March 27, 2010
kaya natin! make it happen.
An almost barren tree, with rotten fruits. That is how the Philippine educational system is often described. On the roots of the tree are the many factors and forces that shape the Philippine Educational system including but not limited to colonization history, corrupt political system, and poverty. On the branches are the problems besetting our educational system: lack of teachers, lack of resources, lack of standards, etc. Indeed, the Philippines educational system is besieged with so many problems; however, there is hope in reforming the system. And there is a clamor for reforms within the education bureaucracy, its culture and its leadership; there is also the call to reform the curriculum and set standards; and there is the call to improve teacher education and training. There have been many reforms, there have been many programs but they seem to be inadequate in curing the ails of Philippine educational system.
The most recent reform is the Basic Education Sectoral Reform Agenda (BESRA), considered as the most comprehensive program yet and its implementation could lead to the redemption of the Philippine educational system. The programs and reforms, though, become futile and useless when the people involve in its implementation are ready to reform and to create positive changes in the educational system. Every stakeholder should be willing to work together, and not wait on each other to implement reforms or blame one another for the problems that besiege the educational system. BESRA have specified key thrusts of reforms, DepEd is slowly but at least beginning to implement BESRA, but the challenges remain. One of these challenges is equity in education. How, indeed, are we going to achieve equity in education?
Equity is providing equal learning opportunities for all learners, regardless of gender, socioeconomic status, learning and thinking styles, and personality and temperament. In the real world though, it is easier to define equity than to implement it because there is a tendency to perceive diversity as a divisive factor rather than a uniting factor. During a national education conference, I heard one teacher blaming his five students who are non-Tagalog speakers as the primary reason for his school’s low performance in the National Achievement Test (NAT). The teacher opined that because the students are from Bicol and do not speak Tagalog which is the Mother Tongue in Southern Luzon, they do not perform well in class and they are becoming a problem. He went on ranting and ranting blaming the five students for the low NAT performance of their school. There was a mixed opinion on this matter. Some teachers agreed; others did not. I belong to the latter. I think that the five students are not to blame for their school’s dismal performance in the NAT. The primary reason is the teacher’s inability to address the issue of diversity in the classroom. The teacher was not effective in considering individual differences among his students.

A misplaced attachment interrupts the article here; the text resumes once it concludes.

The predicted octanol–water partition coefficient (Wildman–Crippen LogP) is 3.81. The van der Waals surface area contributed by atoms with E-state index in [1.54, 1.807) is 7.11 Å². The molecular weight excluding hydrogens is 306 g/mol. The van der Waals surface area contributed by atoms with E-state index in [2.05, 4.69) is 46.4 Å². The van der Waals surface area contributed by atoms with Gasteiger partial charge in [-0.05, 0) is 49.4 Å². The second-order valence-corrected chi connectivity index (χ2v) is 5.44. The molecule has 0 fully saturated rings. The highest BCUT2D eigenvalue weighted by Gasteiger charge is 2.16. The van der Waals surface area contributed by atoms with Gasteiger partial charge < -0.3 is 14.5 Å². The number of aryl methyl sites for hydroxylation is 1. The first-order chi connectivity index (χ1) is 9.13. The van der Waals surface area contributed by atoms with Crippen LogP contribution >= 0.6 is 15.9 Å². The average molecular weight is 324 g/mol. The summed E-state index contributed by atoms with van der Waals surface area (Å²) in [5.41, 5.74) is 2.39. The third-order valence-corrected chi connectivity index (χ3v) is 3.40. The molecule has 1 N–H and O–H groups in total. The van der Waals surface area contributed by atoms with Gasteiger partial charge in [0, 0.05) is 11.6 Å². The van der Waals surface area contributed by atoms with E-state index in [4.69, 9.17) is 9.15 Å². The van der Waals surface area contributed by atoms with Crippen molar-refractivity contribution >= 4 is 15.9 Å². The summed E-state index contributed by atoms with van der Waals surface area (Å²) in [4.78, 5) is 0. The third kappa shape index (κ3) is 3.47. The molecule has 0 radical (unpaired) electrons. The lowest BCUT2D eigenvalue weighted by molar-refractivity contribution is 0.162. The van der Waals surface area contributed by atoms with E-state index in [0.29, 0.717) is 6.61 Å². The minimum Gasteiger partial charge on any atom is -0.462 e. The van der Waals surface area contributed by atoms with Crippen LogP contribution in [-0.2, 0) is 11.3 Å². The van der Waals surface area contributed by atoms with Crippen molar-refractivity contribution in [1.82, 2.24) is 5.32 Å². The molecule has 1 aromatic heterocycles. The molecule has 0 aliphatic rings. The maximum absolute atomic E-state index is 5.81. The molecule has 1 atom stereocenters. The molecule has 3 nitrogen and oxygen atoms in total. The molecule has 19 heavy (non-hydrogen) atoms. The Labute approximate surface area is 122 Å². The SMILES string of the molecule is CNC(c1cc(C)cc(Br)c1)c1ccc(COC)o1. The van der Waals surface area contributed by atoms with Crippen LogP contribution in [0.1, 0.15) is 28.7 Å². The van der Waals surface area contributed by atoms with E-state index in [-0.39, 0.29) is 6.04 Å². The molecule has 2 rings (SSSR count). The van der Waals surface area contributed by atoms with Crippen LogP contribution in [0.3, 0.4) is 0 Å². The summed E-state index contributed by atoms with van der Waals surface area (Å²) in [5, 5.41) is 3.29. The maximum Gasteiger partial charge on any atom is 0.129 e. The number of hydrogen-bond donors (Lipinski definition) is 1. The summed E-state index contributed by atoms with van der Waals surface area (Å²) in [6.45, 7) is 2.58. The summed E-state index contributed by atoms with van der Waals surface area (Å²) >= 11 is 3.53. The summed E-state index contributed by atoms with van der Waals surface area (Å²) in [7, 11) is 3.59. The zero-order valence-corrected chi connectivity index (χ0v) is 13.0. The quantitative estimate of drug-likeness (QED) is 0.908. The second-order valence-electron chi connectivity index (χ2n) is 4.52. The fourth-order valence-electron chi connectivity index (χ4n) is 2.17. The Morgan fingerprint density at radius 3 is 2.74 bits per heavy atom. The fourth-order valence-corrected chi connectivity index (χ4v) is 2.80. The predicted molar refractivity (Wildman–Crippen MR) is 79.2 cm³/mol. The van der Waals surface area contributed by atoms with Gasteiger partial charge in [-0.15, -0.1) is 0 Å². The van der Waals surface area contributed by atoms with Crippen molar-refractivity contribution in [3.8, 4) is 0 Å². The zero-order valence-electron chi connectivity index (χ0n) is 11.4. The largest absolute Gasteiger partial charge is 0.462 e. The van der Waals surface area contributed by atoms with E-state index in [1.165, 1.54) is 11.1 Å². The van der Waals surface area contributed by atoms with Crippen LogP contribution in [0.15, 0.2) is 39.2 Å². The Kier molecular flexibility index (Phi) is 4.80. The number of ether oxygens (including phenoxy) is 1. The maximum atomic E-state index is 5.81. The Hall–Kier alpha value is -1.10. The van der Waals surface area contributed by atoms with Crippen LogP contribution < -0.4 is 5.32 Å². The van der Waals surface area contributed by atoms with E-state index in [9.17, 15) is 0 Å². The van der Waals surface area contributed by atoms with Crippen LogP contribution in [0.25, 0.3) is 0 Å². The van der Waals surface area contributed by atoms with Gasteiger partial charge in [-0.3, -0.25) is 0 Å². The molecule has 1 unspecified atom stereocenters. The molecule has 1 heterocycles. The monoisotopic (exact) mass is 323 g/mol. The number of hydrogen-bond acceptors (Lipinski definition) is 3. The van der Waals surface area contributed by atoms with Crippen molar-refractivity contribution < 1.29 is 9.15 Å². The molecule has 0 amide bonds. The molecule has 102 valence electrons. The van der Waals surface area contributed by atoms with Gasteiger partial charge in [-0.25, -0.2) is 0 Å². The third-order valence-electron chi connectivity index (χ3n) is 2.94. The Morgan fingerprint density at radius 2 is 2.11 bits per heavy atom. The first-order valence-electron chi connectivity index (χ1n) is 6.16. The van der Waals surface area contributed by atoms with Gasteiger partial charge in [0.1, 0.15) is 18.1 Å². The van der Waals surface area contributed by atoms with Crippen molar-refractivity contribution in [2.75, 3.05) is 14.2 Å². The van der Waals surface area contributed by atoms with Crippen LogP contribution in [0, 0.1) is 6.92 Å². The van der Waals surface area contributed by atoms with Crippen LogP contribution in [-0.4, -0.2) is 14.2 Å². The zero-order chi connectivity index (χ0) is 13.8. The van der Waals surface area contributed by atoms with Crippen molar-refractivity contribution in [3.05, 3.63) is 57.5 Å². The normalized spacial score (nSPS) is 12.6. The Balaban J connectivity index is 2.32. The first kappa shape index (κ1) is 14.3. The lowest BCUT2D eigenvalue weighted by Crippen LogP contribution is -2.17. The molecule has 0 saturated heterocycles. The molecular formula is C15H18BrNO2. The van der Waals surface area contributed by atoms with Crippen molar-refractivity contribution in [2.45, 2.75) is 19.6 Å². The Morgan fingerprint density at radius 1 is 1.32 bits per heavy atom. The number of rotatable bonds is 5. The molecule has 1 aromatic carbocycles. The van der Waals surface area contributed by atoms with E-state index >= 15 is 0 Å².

The above situation is one of the many situations depicting the diversity and equity and the need to address it. As propositioned by education reformists, the “one size fits all” policy is not the solution to addressing diversity in the classroom. Curriculum and instruction must be modified to meet the different needs of the learners. What works in the city, may not work in the rural areas. There are already programs in place such as the Alternative Learning System (ALS) and the MTB-MLE as well as the Mobile Teachers program; however, the problems on delivery of educational services and providing equal access to education to all learners remain. The blaming game will always be there; however, it is about time we start working together, despite of and in spite of socio-political and economic ideals and affiliations. The main thrusts should be on reforming the educational system to provide equity in education. Reforms are not done overnight, it may even take our lifetime to reform the educational system and we may not be able to see the fruits of these reforms; but what is important is we are doing something. We may fail but at least we did something. There is hope. And it is time we work together rather than blame each other. Let’s make it happen.